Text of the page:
|Former Sanofi CEO Chris Viehbacher|
Sanofi ($SNY) may not have its next CEO figured out yet, but it's worked out what it's going to pay departed helmsman Chris Viehbacher. The former chief exec will take home €2.96 million ($3.37 million) in severance following his abrupt dismissal last fall, plus noncompete pay and 2014 incentive pay.
The total comes to at least €4.44 million, and depends on how much bonus pay Sanofi's board decides to give him for last year.
The €2.96 million in severance amounts to a year's compensation, duplicating the fixed and incentive pay Viehbacher earned in 2013. He'll be eligible for the 2014 incentive pay he would have earned had he kept his job, prorated through his departure date; the maximum bonus would be two times his €1.26 million salary, but depends on how the company fared against his performance targets.
The money comes with few restrictions. Viehbacher agreed not to hire away any previous Sanofi employees for 18 months, and he's signed a two-year confidentiality agreement. He's also bound to cooperate "in the context of judicial procedures," Sanofi said.
And don't expect him to be running a rival drugmaker anytime soon; the noncompete agreement runs through June 30 in return for €246,750 per month, or €1.48 million for 6 months.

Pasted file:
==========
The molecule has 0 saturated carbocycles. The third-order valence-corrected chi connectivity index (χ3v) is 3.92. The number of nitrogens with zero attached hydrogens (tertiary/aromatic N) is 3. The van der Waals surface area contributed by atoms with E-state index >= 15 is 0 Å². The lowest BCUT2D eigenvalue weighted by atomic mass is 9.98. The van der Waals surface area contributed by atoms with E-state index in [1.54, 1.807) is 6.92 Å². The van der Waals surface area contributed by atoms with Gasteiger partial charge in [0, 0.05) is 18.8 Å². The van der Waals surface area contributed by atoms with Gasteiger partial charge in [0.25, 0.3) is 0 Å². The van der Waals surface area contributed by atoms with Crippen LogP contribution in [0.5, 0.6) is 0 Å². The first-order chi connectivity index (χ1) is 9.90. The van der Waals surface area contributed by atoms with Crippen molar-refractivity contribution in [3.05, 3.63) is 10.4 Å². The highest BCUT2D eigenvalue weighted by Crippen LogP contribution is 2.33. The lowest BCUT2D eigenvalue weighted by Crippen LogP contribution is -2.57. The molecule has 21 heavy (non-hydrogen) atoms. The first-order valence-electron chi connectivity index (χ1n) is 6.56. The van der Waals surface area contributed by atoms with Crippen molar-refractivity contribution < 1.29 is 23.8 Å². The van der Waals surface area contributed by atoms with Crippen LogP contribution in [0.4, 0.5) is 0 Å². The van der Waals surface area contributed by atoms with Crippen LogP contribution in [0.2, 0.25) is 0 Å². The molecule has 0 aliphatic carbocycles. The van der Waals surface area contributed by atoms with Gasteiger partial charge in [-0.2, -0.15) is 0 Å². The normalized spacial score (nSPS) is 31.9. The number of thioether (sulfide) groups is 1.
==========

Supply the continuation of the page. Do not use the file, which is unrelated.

Because his exit wasn't linked to resignation or misconduct, he'll still be able to exercise his options and his performance shares will still vest on schedule, according to Sanofi.
All told, it's still a far cry from the golden parachutes that have lined the pockets of Viehbacher's U.S. counterparts. Even some of pharma's European skippers have fared better: Consider David Brennan, sent packing by AstraZeneca ($AZN) in 2012. With accelerated vesting of shares and options, plus severance pay and pension, he stood to collect $65 million.
Back in October, it looked as if Viehbacher's take-home would be higher, too. Under his Sanofi contract, he was eligible for 24 months' worth of fixed compensation, plus 24 months' worth of variable pay. But that so-called termination benefit was only set to apply if his ousting was (a), nonvoluntary, and (b), linked to a change in control or strategy. Viehbacher definitely had the former covered, which means that strategy component may have been the kicker. The company has repeatedly--perhaps carefully--said it is sticking to the same game plan.
Meanwhile, at least two potential candidates have now spurned the French drugmaker in its quest to find a successor--and preferably one with ties to its home country. The latest? Takeda COO Christophe Weber, set to take up the reins at the Japanese drugmaker later this year. "I'm committed to Takeda," Weber told Reuters at the World Economic Forum in Davos, Switzerland. "I just arrived and I'm not the kind of guy who would jump like that."
AstraZeneca's top dog, Pascal Soriot, has reportedly turned the pharma giant down, too, leaving Smith & Nephew ($SNN) CEO Olivier Bohuon, Bayer HealthCare chief Olivier Brandicourt and Novartis ($NVS) chief ethics officer Eric Cornut as rumored prospects.
- see Sanofi's statement (PDF)
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